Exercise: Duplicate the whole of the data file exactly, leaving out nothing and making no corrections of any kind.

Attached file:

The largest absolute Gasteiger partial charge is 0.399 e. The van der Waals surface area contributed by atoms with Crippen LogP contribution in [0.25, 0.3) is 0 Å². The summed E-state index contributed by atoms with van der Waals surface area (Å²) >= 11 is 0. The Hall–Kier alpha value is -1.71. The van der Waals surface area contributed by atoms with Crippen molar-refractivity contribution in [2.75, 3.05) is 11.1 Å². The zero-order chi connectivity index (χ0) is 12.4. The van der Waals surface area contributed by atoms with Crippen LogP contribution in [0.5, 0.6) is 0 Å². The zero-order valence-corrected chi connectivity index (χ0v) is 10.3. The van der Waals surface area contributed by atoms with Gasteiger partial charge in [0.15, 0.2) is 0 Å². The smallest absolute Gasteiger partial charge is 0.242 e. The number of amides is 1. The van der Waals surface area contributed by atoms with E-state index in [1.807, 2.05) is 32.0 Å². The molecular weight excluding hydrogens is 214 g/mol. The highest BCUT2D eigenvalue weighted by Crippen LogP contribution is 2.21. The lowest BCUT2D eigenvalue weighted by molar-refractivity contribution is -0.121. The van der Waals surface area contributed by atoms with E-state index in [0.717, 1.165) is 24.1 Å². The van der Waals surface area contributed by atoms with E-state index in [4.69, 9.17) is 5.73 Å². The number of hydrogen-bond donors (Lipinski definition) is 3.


The largest absolute Gasteiger partial charge is 0.399 e. The van der Waals surface area contributed by atoms with Crippen LogP contribution in [0.25, 0.3) is 0 Å². The summed E-state index contributed by atoms with van der Waals surface area (Å²) >= 11 is 0. The Hall–Kier alpha value is -1.71. The van der Waals surface area contributed by atoms with Crippen molar-refractivity contribution in [2.75, 3.05) is 11.1 Å². The zero-order chi connectivity index (χ0) is 12.4. The van der Waals surface area contributed by atoms with Crippen LogP contribution in [0.5, 0.6) is 0 Å². The zero-order valence-corrected chi connectivity index (χ0v) is 10.3. The van der Waals surface area contributed by atoms with Gasteiger partial charge in [0.15, 0.2) is 0 Å². The smallest absolute Gasteiger partial charge is 0.242 e. The number of amides is 1. The van der Waals surface area contributed by atoms with E-state index in [1.807, 2.05) is 32.0 Å². The molecular weight excluding hydrogens is 214 g/mol. The highest BCUT2D eigenvalue weighted by Crippen LogP contribution is 2.21. The lowest BCUT2D eigenvalue weighted by molar-refractivity contribution is -0.121. The van der Waals surface area contributed by atoms with E-state index in [0.717, 1.165) is 24.1 Å². The van der Waals surface area contributed by atoms with E-state index in [4.69, 9.17) is 5.73 Å². The number of hydrogen-bond donors (Lipinski definition) is 3.